Can the Bible Be Reliable if It Had Human Authors?

Author Tim Barnett Published on 02/01/2018

There are some who think that because men wrote the Bible, it must contain mistakes. After all, to err is human. Of course, this assumes that men always make mistakes.

It’s true that people make mistakes all the time. However, it doesn’t follow that because men can make mistakes, that they always make mistakes. Certainly there are books that are both written by men and contain no mistakes. Therefore, pointing out the fact that the Bible was written by men does nothing to undermine the Bible’s reliability. The challenge doesn’t work.

It’s not enough for the challenge to assert that the biblical authors can make mistakes. Rather, they would need to point to specific instances were men have made mistakes in the text. Once those are on the table, then we can talk about them to see if they call into question the Bible’s reliability.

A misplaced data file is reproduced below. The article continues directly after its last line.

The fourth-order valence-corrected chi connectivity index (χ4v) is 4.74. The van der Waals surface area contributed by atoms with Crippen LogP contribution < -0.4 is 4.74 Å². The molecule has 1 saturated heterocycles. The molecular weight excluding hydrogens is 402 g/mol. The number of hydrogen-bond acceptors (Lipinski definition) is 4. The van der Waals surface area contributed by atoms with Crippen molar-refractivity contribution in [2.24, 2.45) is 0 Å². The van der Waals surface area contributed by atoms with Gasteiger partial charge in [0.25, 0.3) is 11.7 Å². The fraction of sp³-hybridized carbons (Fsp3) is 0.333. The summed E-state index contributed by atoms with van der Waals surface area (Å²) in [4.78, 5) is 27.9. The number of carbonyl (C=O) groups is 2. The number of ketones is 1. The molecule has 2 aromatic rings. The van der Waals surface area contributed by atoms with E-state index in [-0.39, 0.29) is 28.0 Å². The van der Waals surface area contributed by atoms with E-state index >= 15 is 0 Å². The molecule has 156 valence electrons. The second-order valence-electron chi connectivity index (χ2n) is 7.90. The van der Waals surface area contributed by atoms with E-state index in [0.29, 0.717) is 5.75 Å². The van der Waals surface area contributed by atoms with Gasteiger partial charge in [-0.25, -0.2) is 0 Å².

Let me make one further comment. Implicit in the challenge is the assumption that the Bible was merely written by men. However, the Christian claim is not that men wrote the Bible alone. Rather, the claim is that “men spoke from God as they were carried along by the Holy Spirit” (2 Pet. 1:21). The Bible is the product of men and God. Paul tells the church at Thessalonica, “And we also thank God constantly for this, that when you received the word of God, which you heard from us, you accepted it not as the word of men but as what it really is, the word of God, which is at work in you believers” (1 Thess. 2:13).

The apostles and prophets who wrote the Scriptures were not perfect. They had their faults. But God can use imperfect people to accomplish His perfect purpose. That is to say, fallible human beings can write an infallible book because the infallible God inspired them. As some have quipped, “God can draw a straight line with a crooked stick.” If God is involved with the Bible, it doesn’t matter if men or monkeys wrote it, He can still guarantee the result He wants.